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Neovascularization of coronary tunica intima (DIT) is the cause of coronary atherosclerosis. Lipoproteins invade coronary intima via neovascularization from adventitial vasa vasorum, but not from the arterial lumen: a hypothesis

Vladimir M Subbotin

Theoretical Biology and Medical Modelling 2012, 9:11  doi:10.1186/1742-4682-9-11

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Epigraph

Vladimir Subbotin   (2012-12-31 17:48)  Vladimir Subbotin email

Accidentally, during production of the final Full text and PDF from the provisional text��s article, the epigraph of the manuscript was lost. Since the epigraph stresses the idea I truly believe, and has already been emphasized by great philosophers a long time ago, I think it would be useful for readers to find it in this temporary comment before final text is corrected. Here it is:

"- It has caused me the greatest trouble, and for ever causes me
the greatest trouble, to perceive that unspeakably more depends
upon what things are called, than on what they are"
Freidrich Nietzsche [1]

1. Nietzsche, F., The Gay Science (The Joyful Wisdom), Book Second, Chapter 58. Page 50. 2009, Digireads.com Publisher.

Competing interests

I am the author of the article

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Comments by author

Vladimir Subbotin   (2012-12-09 20:40)  Vladimir Subbotin email

Two important publications on morphology of human epicardial arteries were overlooked. Both studies examined hearts of young persons: by Milei et al., ��Coronary Intimal Thickening in Newborn Babies and ��1-Year-Old Infants�� [1] and by Angelini et al., ��Coronary arterial wall and atherosclerosis in youth (1-20 years): a histologic study in a northern Italian population�� [2]. These studies showed that coronary DIT occurs after birth and increases progressively with age: 12.5% of specimens from �� 30 days old, more than 30% between 1 month and 1 year [1], and more than 95% between 1 and 20 years [2]. Neither lipid accumulation nor neovascularization were detected. Both studies considered coronary DIT as pre-atherosclerosis lesion, and shared different than author��s vision on DIT and pathogenesis of coronary atherosclerosis [1, 2]. Both publications described the studied subjects as those who had died from causes unrelated to the cardiovascular pathology, which allows to suggest the described coronary morphology as average or norm.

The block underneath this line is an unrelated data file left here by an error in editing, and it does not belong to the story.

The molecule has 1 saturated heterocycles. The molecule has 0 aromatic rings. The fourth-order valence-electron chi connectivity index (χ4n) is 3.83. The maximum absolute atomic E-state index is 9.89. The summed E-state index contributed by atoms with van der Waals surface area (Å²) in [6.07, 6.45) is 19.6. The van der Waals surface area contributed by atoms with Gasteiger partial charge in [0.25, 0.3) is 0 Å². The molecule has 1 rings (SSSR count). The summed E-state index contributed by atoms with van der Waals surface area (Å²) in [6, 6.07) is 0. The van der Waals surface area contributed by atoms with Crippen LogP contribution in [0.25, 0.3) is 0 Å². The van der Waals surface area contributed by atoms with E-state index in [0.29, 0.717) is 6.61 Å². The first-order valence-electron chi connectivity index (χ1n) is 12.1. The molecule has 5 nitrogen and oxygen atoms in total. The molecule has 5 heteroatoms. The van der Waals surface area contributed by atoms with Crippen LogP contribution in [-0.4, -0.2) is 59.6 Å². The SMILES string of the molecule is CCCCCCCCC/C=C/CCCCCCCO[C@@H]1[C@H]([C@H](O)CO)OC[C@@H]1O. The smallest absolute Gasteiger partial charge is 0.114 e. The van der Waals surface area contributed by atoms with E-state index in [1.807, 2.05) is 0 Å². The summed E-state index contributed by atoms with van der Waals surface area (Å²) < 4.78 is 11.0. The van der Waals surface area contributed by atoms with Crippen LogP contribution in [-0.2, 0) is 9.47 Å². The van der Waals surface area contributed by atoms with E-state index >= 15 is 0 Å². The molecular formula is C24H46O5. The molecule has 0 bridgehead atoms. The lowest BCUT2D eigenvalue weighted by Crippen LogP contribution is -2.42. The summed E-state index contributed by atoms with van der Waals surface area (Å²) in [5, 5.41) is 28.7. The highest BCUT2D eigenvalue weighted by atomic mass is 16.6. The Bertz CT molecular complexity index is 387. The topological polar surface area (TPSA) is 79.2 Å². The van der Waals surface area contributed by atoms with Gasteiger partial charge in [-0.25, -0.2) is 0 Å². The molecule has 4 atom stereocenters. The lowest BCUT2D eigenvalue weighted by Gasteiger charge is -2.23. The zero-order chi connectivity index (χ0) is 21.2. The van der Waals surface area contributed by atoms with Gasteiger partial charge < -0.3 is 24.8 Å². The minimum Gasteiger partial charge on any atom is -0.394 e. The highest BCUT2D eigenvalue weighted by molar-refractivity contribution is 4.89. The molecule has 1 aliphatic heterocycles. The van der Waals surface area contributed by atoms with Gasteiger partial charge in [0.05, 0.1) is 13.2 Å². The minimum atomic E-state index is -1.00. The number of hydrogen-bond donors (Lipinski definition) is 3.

Another oversight was that a neovascularization of deep layers of coronary DIT, coinciding with lipid deposition in early coronary atherosclerosis, was already reported. In 2007 Kolodgie et al. published the article ��Free cholesterol in atherosclerotic plaques: where does it come from? ��. In page 501 the legend for Figure 1 reads: ��(b) The neointima becomes thickened and when it exceeds >0.5mm the Vv (adventitial vasa vasorum ��VMS) begin to invade the media traversing into the deep intima close to acellular lipid pools.�� In the same page below the legend for Figure 2 reads: ���� note angiogenesis within deep intima near the medial (M) wall; ���� [3]. Although this analysis [3] did not suggest that intimal neovascularization could be the initial cause of lipid deposition in DIT and the disease, the significance of this publication [3] for theoretical considerations on initial mechanism of coronary atherosclerosis is evident.

Vladimir M Subbotin
602 Samuel Drive
Madison, WI 53717, USA
vladimir.m.subbotin@gmail.com

1. Milei J, Grana DR, Navari C, Azzato F, Guerri-Guttenberg RA, Ambrosio G: Coronary intimal thickening in newborn babies and ��1-year-old infants. Angiology 2010, 61:350-356.
2. Angelini A, Thiene G, Frescura C, Baroldi G: Coronary arterial wall and atherosclerosis in youth (1-20 years): a histologic study in a northern Italian population. Int J Cardiol 1990, 28:361-370.
3. Kolodgie FD, Burke AP, Nakazawa G, Cheng Q, Xu X, Virmani R: Free cholesterol in atherosclerotic plaques: where does it come from? Curr Opin Lipidol 2007, 18:500-507.

Competing interests

None.

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